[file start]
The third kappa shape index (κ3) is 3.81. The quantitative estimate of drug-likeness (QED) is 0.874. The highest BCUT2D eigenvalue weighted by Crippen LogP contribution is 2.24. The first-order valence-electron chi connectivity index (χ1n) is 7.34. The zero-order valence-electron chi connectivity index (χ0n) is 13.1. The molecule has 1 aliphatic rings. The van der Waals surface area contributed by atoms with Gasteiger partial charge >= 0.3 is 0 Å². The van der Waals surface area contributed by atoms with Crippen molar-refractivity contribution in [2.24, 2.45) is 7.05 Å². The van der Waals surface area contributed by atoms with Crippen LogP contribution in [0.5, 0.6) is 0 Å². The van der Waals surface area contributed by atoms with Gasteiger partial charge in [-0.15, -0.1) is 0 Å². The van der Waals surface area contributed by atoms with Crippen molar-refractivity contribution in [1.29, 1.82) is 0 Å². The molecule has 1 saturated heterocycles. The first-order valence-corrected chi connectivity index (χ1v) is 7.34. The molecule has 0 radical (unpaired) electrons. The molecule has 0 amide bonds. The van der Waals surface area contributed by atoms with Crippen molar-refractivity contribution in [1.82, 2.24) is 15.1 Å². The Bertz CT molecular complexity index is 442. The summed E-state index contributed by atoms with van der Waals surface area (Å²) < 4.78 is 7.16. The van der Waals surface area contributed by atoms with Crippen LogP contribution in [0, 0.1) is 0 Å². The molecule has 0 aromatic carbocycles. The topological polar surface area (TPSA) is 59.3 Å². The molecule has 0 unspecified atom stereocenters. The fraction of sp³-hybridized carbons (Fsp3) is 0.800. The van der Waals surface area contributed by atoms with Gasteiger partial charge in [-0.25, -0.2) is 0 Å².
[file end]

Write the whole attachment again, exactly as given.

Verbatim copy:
The third kappa shape index (κ3) is 3.81. The quantitative estimate of drug-likeness (QED) is 0.874. The highest BCUT2D eigenvalue weighted by Crippen LogP contribution is 2.24. The first-order valence-electron chi connectivity index (χ1n) is 7.34. The zero-order valence-electron chi connectivity index (χ0n) is 13.1. The molecule has 1 aliphatic rings. The van der Waals surface area contributed by atoms with Gasteiger partial charge >= 0.3 is 0 Å². The van der Waals surface area contributed by atoms with Crippen molar-refractivity contribution in [2.24, 2.45) is 7.05 Å². The van der Waals surface area contributed by atoms with Crippen LogP contribution in [0.5, 0.6) is 0 Å². The van der Waals surface area contributed by atoms with Gasteiger partial charge in [-0.15, -0.1) is 0 Å². The van der Waals surface area contributed by atoms with Crippen molar-refractivity contribution in [1.29, 1.82) is 0 Å². The molecule has 1 saturated heterocycles. The first-order valence-corrected chi connectivity index (χ1v) is 7.34. The molecule has 0 radical (unpaired) electrons. The molecule has 0 amide bonds. The van der Waals surface area contributed by atoms with Crippen molar-refractivity contribution in [1.82, 2.24) is 15.1 Å². The Bertz CT molecular complexity index is 442. The summed E-state index contributed by atoms with van der Waals surface area (Å²) < 4.78 is 7.16. The van der Waals surface area contributed by atoms with Crippen LogP contribution in [0, 0.1) is 0 Å². The molecule has 0 aromatic carbocycles. The topological polar surface area (TPSA) is 59.3 Å². The molecule has 0 unspecified atom stereocenters. The fraction of sp³-hybridized carbons (Fsp3) is 0.800. The van der Waals surface area contributed by atoms with Gasteiger partial charge in [-0.25, -0.2) is 0 Å².